Never pull alongside a car when you are approaching an intersection or a driveway, stay behind them enough so you can stop comfortably if they do turn, I usually take the lane in those situations, so I ride like I'm in a car, behind the car in front of me, and in front of the car in front of me, that way I don't have someone trying to beat me to intersection so they can cut me off to make their turn. Keep your ears open, because the sound of a car engine behind you can tell you a lot, if they suddenly accelerate as your approaching an intersection, it's good bet they intend to race you to the intersection so they can turn in front of you. Are they in the wrong for doing that, yup, big time because it's intentional, but again yield to them anyways so you don't get killed.

One poster mentioned using flashing lights during the day, yes, by all means you should be using a very bright strobe light on the front, and a very bright flashing taillight; while that is good and safe practice to do, the ultimate safety of you is you using your brain, just because you have 10 million lumen lights flashing all around you won't guarantee you your safety, you have to use your head.

I've been riding bikes on city surface streets for over 40 years, while the cycling infrastructure is not that good in the US, and especially back 40 years ago, I still got around safely, in fact most of us did, I had quiet a few close calls, and a few accidents early on riding around Los Angeles, and thankfully survived those, but I also used them as a teaching tool and learned by them. Sometimes things happen that are completely out of your hands, I understand that, but you can eliminate probably 98% of all accidents that occur if you use your head all the time when out on the road, and that means do not use your cell phone for either yakking on or for listening to music, you have to have you head 100% on your riding. I have a bit of an advantage over most of you because I use to race cars, and that knowledge does help quite a bit believe it or not, but if you keep your head in the game you'll come out a lot further ahead...no pun intended. There were videos posted that if you watch them you can learn from someone else's mistakes, you can also find other videos on line that you can also watch and see if there is anything to learn from those.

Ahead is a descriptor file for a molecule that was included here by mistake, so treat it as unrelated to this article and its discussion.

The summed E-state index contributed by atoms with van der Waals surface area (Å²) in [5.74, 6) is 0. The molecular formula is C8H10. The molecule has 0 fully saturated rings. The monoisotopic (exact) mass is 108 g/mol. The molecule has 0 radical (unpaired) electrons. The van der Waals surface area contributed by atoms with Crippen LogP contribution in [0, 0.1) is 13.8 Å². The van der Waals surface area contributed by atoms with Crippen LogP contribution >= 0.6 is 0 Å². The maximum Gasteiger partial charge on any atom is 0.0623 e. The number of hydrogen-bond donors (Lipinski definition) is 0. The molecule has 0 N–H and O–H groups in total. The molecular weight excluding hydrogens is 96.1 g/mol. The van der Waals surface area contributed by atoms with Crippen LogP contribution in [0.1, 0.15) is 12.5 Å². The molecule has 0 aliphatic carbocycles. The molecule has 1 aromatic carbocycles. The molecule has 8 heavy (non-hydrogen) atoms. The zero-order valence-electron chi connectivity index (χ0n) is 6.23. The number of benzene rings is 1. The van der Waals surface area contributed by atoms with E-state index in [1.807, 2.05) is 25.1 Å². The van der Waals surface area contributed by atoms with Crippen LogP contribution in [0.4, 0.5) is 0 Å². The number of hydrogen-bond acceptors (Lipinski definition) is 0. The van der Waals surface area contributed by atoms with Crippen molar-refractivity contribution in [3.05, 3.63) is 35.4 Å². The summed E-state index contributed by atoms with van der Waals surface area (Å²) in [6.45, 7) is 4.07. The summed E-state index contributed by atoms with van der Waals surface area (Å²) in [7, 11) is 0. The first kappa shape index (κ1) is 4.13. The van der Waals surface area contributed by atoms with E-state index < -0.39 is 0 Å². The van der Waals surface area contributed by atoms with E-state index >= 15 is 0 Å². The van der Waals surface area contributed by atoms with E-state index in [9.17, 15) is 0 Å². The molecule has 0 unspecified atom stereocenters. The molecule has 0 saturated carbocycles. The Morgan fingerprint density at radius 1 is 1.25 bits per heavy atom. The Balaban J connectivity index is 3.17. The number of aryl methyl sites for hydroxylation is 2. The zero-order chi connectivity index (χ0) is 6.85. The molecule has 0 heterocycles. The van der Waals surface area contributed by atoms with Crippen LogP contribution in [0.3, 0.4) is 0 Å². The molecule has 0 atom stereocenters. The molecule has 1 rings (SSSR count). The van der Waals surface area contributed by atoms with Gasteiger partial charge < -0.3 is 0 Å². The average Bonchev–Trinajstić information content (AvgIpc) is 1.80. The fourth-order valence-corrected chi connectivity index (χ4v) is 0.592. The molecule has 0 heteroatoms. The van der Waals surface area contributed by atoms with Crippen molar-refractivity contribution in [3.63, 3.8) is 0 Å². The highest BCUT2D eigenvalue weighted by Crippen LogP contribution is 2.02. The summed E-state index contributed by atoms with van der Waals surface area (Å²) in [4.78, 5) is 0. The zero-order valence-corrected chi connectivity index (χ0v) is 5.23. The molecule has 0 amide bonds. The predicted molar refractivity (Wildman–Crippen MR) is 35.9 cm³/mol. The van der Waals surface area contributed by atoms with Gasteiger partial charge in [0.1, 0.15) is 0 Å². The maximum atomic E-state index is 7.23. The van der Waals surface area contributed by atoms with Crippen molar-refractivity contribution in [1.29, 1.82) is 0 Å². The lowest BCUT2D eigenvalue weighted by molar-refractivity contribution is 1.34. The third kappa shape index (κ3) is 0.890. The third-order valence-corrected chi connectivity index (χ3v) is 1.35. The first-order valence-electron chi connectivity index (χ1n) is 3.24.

I have a few more videos for you all to watch, and a website to read, this stuff is so that you understand what is going on with other drivers, as well as a safety site to help you all to ride more carefully and safely; I'm not saying I'm the best rider in world by showing you guys this stuff, all I want to saying is that I want to hopefully in some small way to help someone not to die on this forum.


There are 2 very good videos here, but note, in the first video they add a convex mirror to the truck and then the driver can see a roll of cyclists next to his truck, what the article failed to tell people is that you must NEVER assume the driver can see you, even if you can see him, it doesn't mean he's paying enough attention to see you, so ride like they can't see you at all. https://cyclingsavvy.org/what-cyclis...-about-trucks/

https://bicyclesafe.com/

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Old 12-05-22, 01:25 PM
  #91  
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Originally Posted by GamblerGORD53 View Post
The most likely scenario is the truck slowed to make a wide turn, then cyclist caught up and entered the **** zone.
Very likely. Been in such situations, myself ... both on the vehicle and the bike end. It's ugly, such situations. And incumbent on all parties to see it coming and guard against it to the degree possible. (No idea, myself, which did and didn't happen in this given situation.)

About all we can do:
  • Don't pass another where there's very little room for error or very little space/time before possible contact.
  • Don't get into the "death" zone, with other vehicles, where the most unlikely thing could easily be attempted at the worst possible moment.
  • Assume the other guy doesn't see you, and drive/ride accordingly.
  • Always be looking for "outs," 'cause they might well be necessary at the drop of a hat.
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Old 12-05-22, 02:21 PM
  #92  
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It's sometimes frustrating (for lack of a better word) that A&S lumps these together.

While there's definitely overlap, they are different concepts. As road users we can advocate for making things better and safer. But ultimately, we have to take personal responsibility for our own safety.